Combating “Sitting Syndrome”
Standing Desks? Here Are 3 Better Ways to Combat “Sitting Syndrome”
Once upon a time, most Americans lived and worked on farms. Today, most of us work at a desk. And you’ve probably heard how sedentary jobs are linked to shorter lifespans.
“Standing desks” are the latest fad to combat this problem. But they’re not a good answer. Today, I’ll show you why. And reveal 3 better answers to “sitting syndrome.”
Your ancestors worked hard. And they had to take in a lot of calories. In fact, they needed up to twice the calories we do today. Men living in the 1850’s needed up to 4,500 – 5,000 calories a day.
In spite of eating twice as much as we need today, obesity was rare in the 1850’s. Only the rich could afford to eat more than they needed.
Today, we sit a lot, so we burn a lot fewer calories. Plus, high-calorie foods are cheap. As a result, Americans eat an average of 50% more calories a day than we need. According to Britain’s Daily Mail, we take in about 3,770 calories a day.1 And the guideline is only 2,400 for a healthy man.
So we’re taking in almost as many calories as our ancestors who harvested wheat by hand with a scythe. Except we’re sitting at a desk all day. No wonder office work is so deadly!
That’s why some people think standing desks are the answer. Stand up, and you’ll burn more calories. You’ll even move a bit more.
But it’s always dangerous to jump at the first idea that comes along. For example, standing burns slightly more calories than sitting, but it also makes your heart work harder. And not necessarily in a good way.
A recent Canadian study also found standing all day at work offered no more benefit than working out for a total of 2 hours a week.2 In other words, just 20 minutes of moderate activity 6 days a week.
Standing all day is hard on your muscles and your back. Especially if you’re overweight. And standing vs. sitting makes almost no difference in calories burned.
“Standing desks” are expensive. They cost from several hundred to several thousand dollars each. And the benefits are dubious. There’s simply no replacement for moving.
So here are three ideas to help you beat sitting syndrome.
1. Pedal. Researchers at the University of Iowa (UI) tested a device most people write off as a gimmick.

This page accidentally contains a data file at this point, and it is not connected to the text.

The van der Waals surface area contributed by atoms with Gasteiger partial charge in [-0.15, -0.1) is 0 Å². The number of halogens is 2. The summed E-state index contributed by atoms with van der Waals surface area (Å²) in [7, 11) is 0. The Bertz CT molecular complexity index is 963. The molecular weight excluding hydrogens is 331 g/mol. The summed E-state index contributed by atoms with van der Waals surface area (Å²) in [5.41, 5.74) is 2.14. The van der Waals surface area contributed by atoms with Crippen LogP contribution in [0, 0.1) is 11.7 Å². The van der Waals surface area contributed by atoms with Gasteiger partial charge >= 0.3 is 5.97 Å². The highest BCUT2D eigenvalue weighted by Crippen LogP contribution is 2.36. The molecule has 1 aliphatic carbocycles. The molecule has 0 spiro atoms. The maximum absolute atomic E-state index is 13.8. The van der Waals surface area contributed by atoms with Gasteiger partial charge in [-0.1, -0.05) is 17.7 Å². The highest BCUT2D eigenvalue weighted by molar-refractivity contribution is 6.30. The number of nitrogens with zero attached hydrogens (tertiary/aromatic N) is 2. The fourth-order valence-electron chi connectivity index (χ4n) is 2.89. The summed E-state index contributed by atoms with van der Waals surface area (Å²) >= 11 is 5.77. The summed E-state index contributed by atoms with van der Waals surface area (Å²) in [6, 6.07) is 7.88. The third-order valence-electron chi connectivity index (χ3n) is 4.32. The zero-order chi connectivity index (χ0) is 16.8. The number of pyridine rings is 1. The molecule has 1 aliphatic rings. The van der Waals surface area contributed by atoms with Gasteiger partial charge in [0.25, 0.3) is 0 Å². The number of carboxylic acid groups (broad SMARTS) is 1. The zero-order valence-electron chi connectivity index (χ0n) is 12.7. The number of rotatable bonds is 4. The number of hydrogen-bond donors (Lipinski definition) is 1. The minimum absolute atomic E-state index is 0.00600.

You know those little peddle devices designed to slip under your desk or sit in front of your chair while you watch TV? It turns out they’re not such a bad idea after all.
When UI scientists gave these simple devices to “desk jockeys” most of them used them. Most of them liked them. And most of them decided to keep them at the end of the study.
In the end, the average desk worker “cycled” 50 minutes a day.3 That’s 4x more workout time than what matched the benefits of using a standing desk. And these devices start at around $25.00.
2. Get the App. If you own a smartphone, you have office fitness available at your fingertips. The rise of smartphone apps has spawned a multitude of simple office workout apps.
Prices for these apps range from free to a few dollars. But not all are created equal. Stretching is good… but not the best for combating the effects of a sedentary job. Look for apps featuring bursts of intensive exercise – such as jumping jacks.
Several news organizations have done comparisons that should help you choose the app that’s right for you.
3. The K.I.S.S. Plan. “Keep It Simple.” If you’re self-motivated, all you may need is your own desire to live a long, healthy life. In that case, here are a few easy ideas for beating the effects of sitting syndrome…
• If your building is multi-level, take the stairs wherever you go. If you don’t have to move around the office for your work, start every break and lunch period with a trip or two up and down the stairs.
• Find an open space and bring a jump rope to work. Jumping rope works for champion boxers, and it’ll work for you, too.
• Do squats, jumping jacks, and desk push-ups every couple of hours. Put enough effort into it that you can’t quite talk comfortably.
Stand-up desks may not be living up to their promise… but you can still stay healthier, even if you have a sit-down job.
Yours in continued good health,
Best Life Herbals Wellness Team
1 Peppers, M., ” Daily calorie intake of countries across the world revealed… and (surprise) the U.S. tops the list at 3,770 ,” MailOnline. Aug 12, 2014.
2 Lotz, D. ” Sitting at work is bad, but is standing actually better? ” Boston Globe. Nov 3, 2014.
3 Diedrich, S., ” Work, pedal, and be healthy ,” IowaNow. Aug 7, 2015.
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